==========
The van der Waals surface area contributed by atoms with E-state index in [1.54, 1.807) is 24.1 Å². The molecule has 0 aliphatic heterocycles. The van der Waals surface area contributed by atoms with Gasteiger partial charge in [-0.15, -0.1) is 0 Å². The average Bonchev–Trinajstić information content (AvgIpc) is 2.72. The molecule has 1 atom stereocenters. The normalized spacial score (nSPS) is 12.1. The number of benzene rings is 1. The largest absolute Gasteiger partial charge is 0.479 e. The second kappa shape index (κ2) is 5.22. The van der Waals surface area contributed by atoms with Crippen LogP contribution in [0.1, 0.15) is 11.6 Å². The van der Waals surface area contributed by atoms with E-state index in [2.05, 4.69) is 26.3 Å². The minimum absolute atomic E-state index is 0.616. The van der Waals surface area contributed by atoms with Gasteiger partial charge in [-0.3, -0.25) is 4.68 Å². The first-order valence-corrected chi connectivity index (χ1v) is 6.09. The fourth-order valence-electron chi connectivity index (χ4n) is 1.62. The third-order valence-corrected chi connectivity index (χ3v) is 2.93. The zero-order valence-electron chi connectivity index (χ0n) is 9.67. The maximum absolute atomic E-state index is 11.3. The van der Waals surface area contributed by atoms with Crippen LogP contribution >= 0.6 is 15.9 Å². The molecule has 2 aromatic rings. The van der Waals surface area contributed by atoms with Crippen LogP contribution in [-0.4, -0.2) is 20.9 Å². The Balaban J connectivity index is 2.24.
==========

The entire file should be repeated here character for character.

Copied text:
The van der Waals surface area contributed by atoms with E-state index in [1.54, 1.807) is 24.1 Å². The molecule has 0 aliphatic heterocycles. The van der Waals surface area contributed by atoms with Gasteiger partial charge in [-0.15, -0.1) is 0 Å². The average Bonchev–Trinajstić information content (AvgIpc) is 2.72. The molecule has 1 atom stereocenters. The normalized spacial score (nSPS) is 12.1. The number of benzene rings is 1. The largest absolute Gasteiger partial charge is 0.479 e. The second kappa shape index (κ2) is 5.22. The van der Waals surface area contributed by atoms with Crippen LogP contribution in [0.1, 0.15) is 11.6 Å². The van der Waals surface area contributed by atoms with E-state index in [2.05, 4.69) is 26.3 Å². The minimum absolute atomic E-state index is 0.616. The van der Waals surface area contributed by atoms with Gasteiger partial charge in [-0.3, -0.25) is 4.68 Å². The first-order valence-corrected chi connectivity index (χ1v) is 6.09. The fourth-order valence-electron chi connectivity index (χ4n) is 1.62. The third-order valence-corrected chi connectivity index (χ3v) is 2.93. The zero-order valence-electron chi connectivity index (χ0n) is 9.67. The maximum absolute atomic E-state index is 11.3. The van der Waals surface area contributed by atoms with Crippen LogP contribution >= 0.6 is 15.9 Å². The molecule has 2 aromatic rings. The van der Waals surface area contributed by atoms with Crippen LogP contribution in [-0.4, -0.2) is 20.9 Å². The Balaban J connectivity index is 2.24.